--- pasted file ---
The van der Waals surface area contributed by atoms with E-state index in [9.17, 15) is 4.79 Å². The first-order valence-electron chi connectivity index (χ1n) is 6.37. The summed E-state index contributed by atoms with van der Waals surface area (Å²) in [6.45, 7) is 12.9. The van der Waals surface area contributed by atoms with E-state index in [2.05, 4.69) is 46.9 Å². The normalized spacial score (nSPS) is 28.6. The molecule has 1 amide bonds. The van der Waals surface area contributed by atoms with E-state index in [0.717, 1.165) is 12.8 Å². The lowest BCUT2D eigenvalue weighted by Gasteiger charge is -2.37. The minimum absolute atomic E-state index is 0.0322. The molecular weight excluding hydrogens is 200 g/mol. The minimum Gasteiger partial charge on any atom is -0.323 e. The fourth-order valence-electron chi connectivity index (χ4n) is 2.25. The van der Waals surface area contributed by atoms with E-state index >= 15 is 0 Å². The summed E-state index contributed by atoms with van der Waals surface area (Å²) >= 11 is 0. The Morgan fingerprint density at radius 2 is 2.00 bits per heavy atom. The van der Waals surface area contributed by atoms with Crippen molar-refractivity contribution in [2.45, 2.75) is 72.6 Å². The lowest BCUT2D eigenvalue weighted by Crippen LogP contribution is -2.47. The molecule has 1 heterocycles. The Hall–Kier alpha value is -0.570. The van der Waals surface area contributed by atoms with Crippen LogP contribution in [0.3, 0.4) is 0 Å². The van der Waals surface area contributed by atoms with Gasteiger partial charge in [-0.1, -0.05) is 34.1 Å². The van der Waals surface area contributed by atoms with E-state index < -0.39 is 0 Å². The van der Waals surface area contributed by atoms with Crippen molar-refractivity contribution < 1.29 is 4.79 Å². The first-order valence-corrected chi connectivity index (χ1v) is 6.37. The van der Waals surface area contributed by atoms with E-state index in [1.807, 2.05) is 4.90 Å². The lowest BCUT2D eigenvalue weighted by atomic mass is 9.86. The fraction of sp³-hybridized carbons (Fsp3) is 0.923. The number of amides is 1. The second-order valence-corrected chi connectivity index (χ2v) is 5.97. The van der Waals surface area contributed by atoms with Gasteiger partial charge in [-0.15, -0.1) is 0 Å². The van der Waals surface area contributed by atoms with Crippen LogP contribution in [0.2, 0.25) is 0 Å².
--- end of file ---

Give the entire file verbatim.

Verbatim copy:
The van der Waals surface area contributed by atoms with E-state index in [9.17, 15) is 4.79 Å². The first-order valence-electron chi connectivity index (χ1n) is 6.37. The summed E-state index contributed by atoms with van der Waals surface area (Å²) in [6.45, 7) is 12.9. The van der Waals surface area contributed by atoms with E-state index in [2.05, 4.69) is 46.9 Å². The normalized spacial score (nSPS) is 28.6. The molecule has 1 amide bonds. The van der Waals surface area contributed by atoms with E-state index in [0.717, 1.165) is 12.8 Å². The lowest BCUT2D eigenvalue weighted by Gasteiger charge is -2.37. The minimum absolute atomic E-state index is 0.0322. The molecular weight excluding hydrogens is 200 g/mol. The minimum Gasteiger partial charge on any atom is -0.323 e. The fourth-order valence-electron chi connectivity index (χ4n) is 2.25. The van der Waals surface area contributed by atoms with E-state index >= 15 is 0 Å². The summed E-state index contributed by atoms with van der Waals surface area (Å²) >= 11 is 0. The Morgan fingerprint density at radius 2 is 2.00 bits per heavy atom. The van der Waals surface area contributed by atoms with Crippen molar-refractivity contribution in [2.45, 2.75) is 72.6 Å². The lowest BCUT2D eigenvalue weighted by Crippen LogP contribution is -2.47. The molecule has 1 heterocycles. The Hall–Kier alpha value is -0.570. The van der Waals surface area contributed by atoms with Crippen LogP contribution in [0.3, 0.4) is 0 Å². The van der Waals surface area contributed by atoms with Gasteiger partial charge in [-0.1, -0.05) is 34.1 Å². The van der Waals surface area contributed by atoms with E-state index < -0.39 is 0 Å². The van der Waals surface area contributed by atoms with Crippen molar-refractivity contribution < 1.29 is 4.79 Å². The first-order valence-corrected chi connectivity index (χ1v) is 6.37. The van der Waals surface area contributed by atoms with E-state index in [1.807, 2.05) is 4.90 Å². The lowest BCUT2D eigenvalue weighted by atomic mass is 9.86. The fraction of sp³-hybridized carbons (Fsp3) is 0.923. The number of amides is 1. The second-order valence-corrected chi connectivity index (χ2v) is 5.97. The van der Waals surface area contributed by atoms with Gasteiger partial charge in [-0.15, -0.1) is 0 Å². The van der Waals surface area contributed by atoms with Crippen LogP contribution in [0.2, 0.25) is 0 Å².